green apples stacked in rows

By Emilie Croisier / The Intelligent Optimist

Apples may help fight disorders related to obesity by promoting a healthy balance of bacteria in the digestive tract.

People who are obese tend to have an irregular mix of bacteria in their colon, which can impair their ability to feel full after a meal and promotes chronic inflammation—eventually leading to type 2 diabetes and ‘metabolic syndrome.’ The health benefits of apples have been well documented, but a new study has taken the research a step further by looking specifically at how the nondigestible components of apples influence the kinds of bacteria that live in the gut.

Researchers from Washington State University and the University of Idaho compared the major strains of apples grown in the Pacific Northwest—Braeburn, Fuji, Gala, Golden Delicious, Granny Smith, McIntosh, and Red Delicious—and found that they significantly differed in their levels of dietary fiber and polyphenols (phenolics and proanthrocyanidins), with Granny Smith having the most of these beneficial components. When they compared fecal samples from normal mice and mice with experimentally induced obesity, they found that apples (Granny Smith were the only variety they tested) restored the abnormal bacterial profile of obese mice to resemble that of normal mice.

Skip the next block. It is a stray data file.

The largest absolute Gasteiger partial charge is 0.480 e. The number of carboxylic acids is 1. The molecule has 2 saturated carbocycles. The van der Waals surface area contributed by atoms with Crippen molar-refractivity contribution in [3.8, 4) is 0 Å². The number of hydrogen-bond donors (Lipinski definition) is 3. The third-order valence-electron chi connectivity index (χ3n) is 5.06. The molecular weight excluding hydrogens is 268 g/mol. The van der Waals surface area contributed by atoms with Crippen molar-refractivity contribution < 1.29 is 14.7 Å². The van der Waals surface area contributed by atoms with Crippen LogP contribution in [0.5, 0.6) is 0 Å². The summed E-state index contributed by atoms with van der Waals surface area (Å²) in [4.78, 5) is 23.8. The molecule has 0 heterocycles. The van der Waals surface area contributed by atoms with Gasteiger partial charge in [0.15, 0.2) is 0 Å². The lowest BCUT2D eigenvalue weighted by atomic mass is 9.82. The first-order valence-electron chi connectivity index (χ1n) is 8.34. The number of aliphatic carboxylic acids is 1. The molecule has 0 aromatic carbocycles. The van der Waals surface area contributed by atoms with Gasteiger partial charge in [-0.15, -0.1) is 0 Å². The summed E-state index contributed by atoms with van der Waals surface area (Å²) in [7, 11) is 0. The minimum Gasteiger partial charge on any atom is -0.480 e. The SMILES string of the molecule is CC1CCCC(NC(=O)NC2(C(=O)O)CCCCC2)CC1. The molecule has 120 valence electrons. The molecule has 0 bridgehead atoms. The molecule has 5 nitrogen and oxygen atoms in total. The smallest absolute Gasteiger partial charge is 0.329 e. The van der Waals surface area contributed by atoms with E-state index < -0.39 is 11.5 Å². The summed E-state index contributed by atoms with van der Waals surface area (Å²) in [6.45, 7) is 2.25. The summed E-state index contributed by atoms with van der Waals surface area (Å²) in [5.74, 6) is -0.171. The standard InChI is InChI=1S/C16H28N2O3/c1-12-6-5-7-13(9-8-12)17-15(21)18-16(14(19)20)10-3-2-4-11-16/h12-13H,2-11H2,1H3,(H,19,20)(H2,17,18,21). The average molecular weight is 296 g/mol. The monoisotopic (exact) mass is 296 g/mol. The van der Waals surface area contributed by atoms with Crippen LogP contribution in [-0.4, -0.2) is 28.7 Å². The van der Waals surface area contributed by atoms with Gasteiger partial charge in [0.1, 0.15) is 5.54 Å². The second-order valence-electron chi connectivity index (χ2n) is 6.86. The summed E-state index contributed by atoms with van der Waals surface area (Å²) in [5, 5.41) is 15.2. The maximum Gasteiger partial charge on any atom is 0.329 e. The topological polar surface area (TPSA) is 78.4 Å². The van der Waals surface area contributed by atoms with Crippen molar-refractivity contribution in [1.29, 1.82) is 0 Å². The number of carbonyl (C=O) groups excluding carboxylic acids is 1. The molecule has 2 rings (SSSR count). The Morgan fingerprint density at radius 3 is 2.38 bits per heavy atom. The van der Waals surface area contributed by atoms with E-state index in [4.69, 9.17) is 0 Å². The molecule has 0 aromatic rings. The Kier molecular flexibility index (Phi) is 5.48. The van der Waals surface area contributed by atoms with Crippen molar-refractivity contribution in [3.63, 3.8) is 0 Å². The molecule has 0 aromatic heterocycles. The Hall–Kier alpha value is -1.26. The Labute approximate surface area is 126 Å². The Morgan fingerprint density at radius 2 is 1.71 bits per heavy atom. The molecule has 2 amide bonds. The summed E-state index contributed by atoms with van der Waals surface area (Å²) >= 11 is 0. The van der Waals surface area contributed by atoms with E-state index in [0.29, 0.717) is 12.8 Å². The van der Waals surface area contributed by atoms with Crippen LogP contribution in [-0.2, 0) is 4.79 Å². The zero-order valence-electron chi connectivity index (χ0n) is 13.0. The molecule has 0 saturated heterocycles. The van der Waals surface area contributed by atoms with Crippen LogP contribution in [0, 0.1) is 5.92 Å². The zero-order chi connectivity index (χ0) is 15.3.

More research is needed to translate these findings to human patients, but they suggest that apples could be a simple way for people struggling with obesity to help prevent low-grade inflammation and long-term consequences.

(Source: Food Chemistry, 2014; DOI: 10.1016/j.foodchem.2014.03.122)

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